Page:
Global Advisory Firm Calls Kenya’s move to allow lapse of IMF Facility as ‘Short Term Thinking’
Kenya’s Finance Minister Henry Rotich says the country doesn’t need IMF Facility
Kenya’s $ 1.5 Billion precautionary facility with the International Monetary Fund (IMF) expired last week, which saw the Kenyan currency take a dip against the US dollar and rattle investors at the Nairobi Securities Exchange (NSE).
According to Teneo, a global advisory firm that works exclusively with the CEOs and leaders, ‘’the lapse of the program is evidence of the government’s short-term thinking and a clear blow to the sovereign’s credibility amid growing concerns over Kenya’s fast-growing debt burden.’’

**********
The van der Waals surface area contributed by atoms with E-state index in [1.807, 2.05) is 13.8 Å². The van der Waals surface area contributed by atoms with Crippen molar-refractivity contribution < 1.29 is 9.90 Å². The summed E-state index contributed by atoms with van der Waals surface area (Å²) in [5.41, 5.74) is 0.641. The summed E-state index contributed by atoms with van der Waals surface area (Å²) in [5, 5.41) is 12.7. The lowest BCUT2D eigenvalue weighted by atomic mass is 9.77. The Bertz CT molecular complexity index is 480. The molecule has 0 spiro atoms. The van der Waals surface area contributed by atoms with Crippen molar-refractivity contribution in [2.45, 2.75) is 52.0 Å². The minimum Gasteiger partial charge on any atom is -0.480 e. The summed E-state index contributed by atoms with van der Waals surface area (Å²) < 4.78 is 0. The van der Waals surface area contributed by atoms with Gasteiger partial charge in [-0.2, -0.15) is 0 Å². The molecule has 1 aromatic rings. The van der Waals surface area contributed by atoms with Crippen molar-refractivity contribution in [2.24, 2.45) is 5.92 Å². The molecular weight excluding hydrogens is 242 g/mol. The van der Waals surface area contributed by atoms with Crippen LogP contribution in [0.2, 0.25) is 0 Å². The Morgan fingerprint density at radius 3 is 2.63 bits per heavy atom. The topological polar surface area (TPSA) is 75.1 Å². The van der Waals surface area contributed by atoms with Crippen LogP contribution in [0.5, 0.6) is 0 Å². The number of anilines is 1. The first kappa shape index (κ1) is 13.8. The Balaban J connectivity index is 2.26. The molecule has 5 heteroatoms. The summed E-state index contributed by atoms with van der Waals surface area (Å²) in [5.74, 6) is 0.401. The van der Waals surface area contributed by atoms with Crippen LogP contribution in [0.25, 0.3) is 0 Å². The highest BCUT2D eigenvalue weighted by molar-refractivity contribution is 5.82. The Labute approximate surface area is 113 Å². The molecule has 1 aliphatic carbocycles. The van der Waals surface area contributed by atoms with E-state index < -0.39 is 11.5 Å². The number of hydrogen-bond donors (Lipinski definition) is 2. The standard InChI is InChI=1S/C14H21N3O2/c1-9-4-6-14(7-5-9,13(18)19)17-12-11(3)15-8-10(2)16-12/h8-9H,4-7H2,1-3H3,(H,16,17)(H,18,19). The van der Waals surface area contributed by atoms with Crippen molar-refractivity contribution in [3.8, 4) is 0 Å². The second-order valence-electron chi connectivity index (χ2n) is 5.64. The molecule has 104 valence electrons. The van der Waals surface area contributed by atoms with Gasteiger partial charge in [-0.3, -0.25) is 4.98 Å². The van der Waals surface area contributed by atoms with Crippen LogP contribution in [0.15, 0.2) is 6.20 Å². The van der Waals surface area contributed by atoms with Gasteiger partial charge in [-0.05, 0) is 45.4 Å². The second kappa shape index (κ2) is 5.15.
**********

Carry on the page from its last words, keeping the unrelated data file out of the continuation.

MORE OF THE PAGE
The report also highlights the perceived standoff between the government, the cabinet secretary for finance, Henry Rotich and parliament which has consistently refused to budge on a reversal of the controversial 2016 interest rate caps and the introduction of a 16 per cent value-added tax (VAT) on fuel products which president Kenyattaproposed to slash by 50 per cent to 8 per cent, were central to the continuation of the IMF program.
The report also notes that the government’s inability to push the legislation through parliament clearly increased the risk that the IMF program would expire without a new deal in place.
‘’The president still needs to decide how to deal with the finance bill. If he assents to the bill, it will be a further sign that the government is failing to prioritize fiscal prudence and bolster the economy by revoking the interest rate cap, which has failed to deliver a hoped-for stimulus to private-sector lending.’’ The report reads.